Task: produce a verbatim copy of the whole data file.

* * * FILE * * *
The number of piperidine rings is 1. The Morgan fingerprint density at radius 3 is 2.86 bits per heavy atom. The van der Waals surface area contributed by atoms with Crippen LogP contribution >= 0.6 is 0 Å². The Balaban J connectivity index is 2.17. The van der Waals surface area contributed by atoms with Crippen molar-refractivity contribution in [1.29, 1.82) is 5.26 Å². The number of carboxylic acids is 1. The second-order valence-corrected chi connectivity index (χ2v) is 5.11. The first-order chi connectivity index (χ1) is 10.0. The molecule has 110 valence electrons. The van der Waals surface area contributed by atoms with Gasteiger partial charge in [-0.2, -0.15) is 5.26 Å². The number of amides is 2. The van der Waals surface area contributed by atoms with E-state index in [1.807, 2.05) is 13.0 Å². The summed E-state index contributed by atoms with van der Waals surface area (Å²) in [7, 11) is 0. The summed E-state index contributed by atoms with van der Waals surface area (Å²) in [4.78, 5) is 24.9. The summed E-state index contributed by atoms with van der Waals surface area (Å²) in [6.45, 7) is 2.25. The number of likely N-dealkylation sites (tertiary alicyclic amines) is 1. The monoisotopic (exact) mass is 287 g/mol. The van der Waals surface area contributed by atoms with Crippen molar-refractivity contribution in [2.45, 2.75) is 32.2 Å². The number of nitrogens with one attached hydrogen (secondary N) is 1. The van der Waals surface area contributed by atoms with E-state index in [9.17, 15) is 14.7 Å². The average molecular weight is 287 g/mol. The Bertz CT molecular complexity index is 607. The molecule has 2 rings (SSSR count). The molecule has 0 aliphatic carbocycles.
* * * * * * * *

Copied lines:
The number of piperidine rings is 1. The Morgan fingerprint density at radius 3 is 2.86 bits per heavy atom. The van der Waals surface area contributed by atoms with Crippen LogP contribution >= 0.6 is 0 Å². The Balaban J connectivity index is 2.17. The van der Waals surface area contributed by atoms with Crippen molar-refractivity contribution in [1.29, 1.82) is 5.26 Å². The number of carboxylic acids is 1. The second-order valence-corrected chi connectivity index (χ2v) is 5.11. The first-order chi connectivity index (χ1) is 10.0. The molecule has 110 valence electrons. The van der Waals surface area contributed by atoms with Gasteiger partial charge in [-0.2, -0.15) is 5.26 Å². The number of amides is 2. The van der Waals surface area contributed by atoms with E-state index in [1.807, 2.05) is 13.0 Å². The summed E-state index contributed by atoms with van der Waals surface area (Å²) in [7, 11) is 0. The summed E-state index contributed by atoms with van der Waals surface area (Å²) in [4.78, 5) is 24.9. The summed E-state index contributed by atoms with van der Waals surface area (Å²) in [6.45, 7) is 2.25. The number of likely N-dealkylation sites (tertiary alicyclic amines) is 1. The monoisotopic (exact) mass is 287 g/mol. The van der Waals surface area contributed by atoms with Crippen molar-refractivity contribution in [2.45, 2.75) is 32.2 Å². The number of nitrogens with one attached hydrogen (secondary N) is 1. The van der Waals surface area contributed by atoms with E-state index in [9.17, 15) is 14.7 Å². The average molecular weight is 287 g/mol. The Bertz CT molecular complexity index is 607. The molecule has 2 rings (SSSR count). The molecule has 0 aliphatic carbocycles.